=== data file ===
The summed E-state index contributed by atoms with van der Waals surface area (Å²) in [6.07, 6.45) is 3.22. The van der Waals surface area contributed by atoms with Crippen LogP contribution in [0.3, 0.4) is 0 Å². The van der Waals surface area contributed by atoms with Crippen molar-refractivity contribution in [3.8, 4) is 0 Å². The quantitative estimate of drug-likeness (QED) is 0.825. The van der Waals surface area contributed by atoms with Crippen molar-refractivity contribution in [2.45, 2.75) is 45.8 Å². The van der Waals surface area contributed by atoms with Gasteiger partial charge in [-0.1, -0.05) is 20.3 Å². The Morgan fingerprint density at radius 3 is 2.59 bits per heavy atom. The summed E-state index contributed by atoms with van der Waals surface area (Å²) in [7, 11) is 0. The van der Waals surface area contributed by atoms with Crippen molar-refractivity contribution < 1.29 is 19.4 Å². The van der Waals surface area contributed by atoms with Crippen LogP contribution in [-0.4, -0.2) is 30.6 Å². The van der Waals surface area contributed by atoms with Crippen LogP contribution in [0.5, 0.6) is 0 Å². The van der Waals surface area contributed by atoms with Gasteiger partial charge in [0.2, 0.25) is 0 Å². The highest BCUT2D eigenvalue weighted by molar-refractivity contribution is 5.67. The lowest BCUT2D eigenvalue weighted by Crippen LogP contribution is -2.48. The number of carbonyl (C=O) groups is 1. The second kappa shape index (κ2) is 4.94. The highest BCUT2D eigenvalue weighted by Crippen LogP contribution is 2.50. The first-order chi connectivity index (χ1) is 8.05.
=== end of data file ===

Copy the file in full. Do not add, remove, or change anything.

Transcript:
The summed E-state index contributed by atoms with van der Waals surface area (Å²) in [6.07, 6.45) is 3.22. The van der Waals surface area contributed by atoms with Crippen LogP contribution in [0.3, 0.4) is 0 Å². The van der Waals surface area contributed by atoms with Crippen molar-refractivity contribution in [3.8, 4) is 0 Å². The quantitative estimate of drug-likeness (QED) is 0.825. The van der Waals surface area contributed by atoms with Crippen molar-refractivity contribution in [2.45, 2.75) is 45.8 Å². The van der Waals surface area contributed by atoms with Gasteiger partial charge in [-0.1, -0.05) is 20.3 Å². The Morgan fingerprint density at radius 3 is 2.59 bits per heavy atom. The summed E-state index contributed by atoms with van der Waals surface area (Å²) in [7, 11) is 0. The van der Waals surface area contributed by atoms with Crippen molar-refractivity contribution < 1.29 is 19.4 Å². The van der Waals surface area contributed by atoms with Crippen LogP contribution in [-0.4, -0.2) is 30.6 Å². The van der Waals surface area contributed by atoms with Crippen LogP contribution in [0.5, 0.6) is 0 Å². The van der Waals surface area contributed by atoms with Gasteiger partial charge in [0.2, 0.25) is 0 Å². The highest BCUT2D eigenvalue weighted by molar-refractivity contribution is 5.67. The lowest BCUT2D eigenvalue weighted by Crippen LogP contribution is -2.48. The number of carbonyl (C=O) groups is 1. The second kappa shape index (κ2) is 4.94. The highest BCUT2D eigenvalue weighted by Crippen LogP contribution is 2.50. The first-order chi connectivity index (χ1) is 8.05.